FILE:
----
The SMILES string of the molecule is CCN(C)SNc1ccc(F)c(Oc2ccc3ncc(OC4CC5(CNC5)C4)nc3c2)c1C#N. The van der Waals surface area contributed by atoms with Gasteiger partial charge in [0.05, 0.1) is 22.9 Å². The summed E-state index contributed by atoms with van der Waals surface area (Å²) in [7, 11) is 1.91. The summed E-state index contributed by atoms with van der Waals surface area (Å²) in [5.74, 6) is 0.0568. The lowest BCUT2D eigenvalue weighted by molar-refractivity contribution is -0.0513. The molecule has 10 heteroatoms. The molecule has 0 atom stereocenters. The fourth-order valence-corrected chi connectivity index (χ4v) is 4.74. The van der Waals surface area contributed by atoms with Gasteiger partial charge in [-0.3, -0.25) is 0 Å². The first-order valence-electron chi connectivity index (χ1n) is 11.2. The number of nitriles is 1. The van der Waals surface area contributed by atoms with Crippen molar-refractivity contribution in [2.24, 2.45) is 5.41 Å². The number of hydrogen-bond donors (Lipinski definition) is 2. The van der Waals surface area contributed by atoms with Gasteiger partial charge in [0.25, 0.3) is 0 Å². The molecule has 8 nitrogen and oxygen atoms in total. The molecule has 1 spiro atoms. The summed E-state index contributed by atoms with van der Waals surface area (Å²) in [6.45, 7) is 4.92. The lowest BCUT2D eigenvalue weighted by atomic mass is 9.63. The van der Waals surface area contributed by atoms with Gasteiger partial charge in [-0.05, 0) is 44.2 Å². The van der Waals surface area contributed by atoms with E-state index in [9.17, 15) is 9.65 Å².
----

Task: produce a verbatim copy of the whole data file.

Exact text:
The SMILES string of the molecule is CCN(C)SNc1ccc(F)c(Oc2ccc3ncc(OC4CC5(CNC5)C4)nc3c2)c1C#N. The van der Waals surface area contributed by atoms with Gasteiger partial charge in [0.05, 0.1) is 22.9 Å². The summed E-state index contributed by atoms with van der Waals surface area (Å²) in [7, 11) is 1.91. The summed E-state index contributed by atoms with van der Waals surface area (Å²) in [5.74, 6) is 0.0568. The lowest BCUT2D eigenvalue weighted by molar-refractivity contribution is -0.0513. The molecule has 10 heteroatoms. The molecule has 0 atom stereocenters. The fourth-order valence-corrected chi connectivity index (χ4v) is 4.74. The van der Waals surface area contributed by atoms with Gasteiger partial charge in [-0.3, -0.25) is 0 Å². The first-order valence-electron chi connectivity index (χ1n) is 11.2. The number of nitriles is 1. The van der Waals surface area contributed by atoms with Crippen molar-refractivity contribution in [2.24, 2.45) is 5.41 Å². The number of hydrogen-bond donors (Lipinski definition) is 2. The van der Waals surface area contributed by atoms with Gasteiger partial charge in [0.25, 0.3) is 0 Å². The molecule has 8 nitrogen and oxygen atoms in total. The molecule has 1 spiro atoms. The summed E-state index contributed by atoms with van der Waals surface area (Å²) in [6.45, 7) is 4.92. The lowest BCUT2D eigenvalue weighted by atomic mass is 9.63. The van der Waals surface area contributed by atoms with Gasteiger partial charge in [-0.05, 0) is 44.2 Å². The van der Waals surface area contributed by atoms with E-state index in [9.17, 15) is 9.65 Å².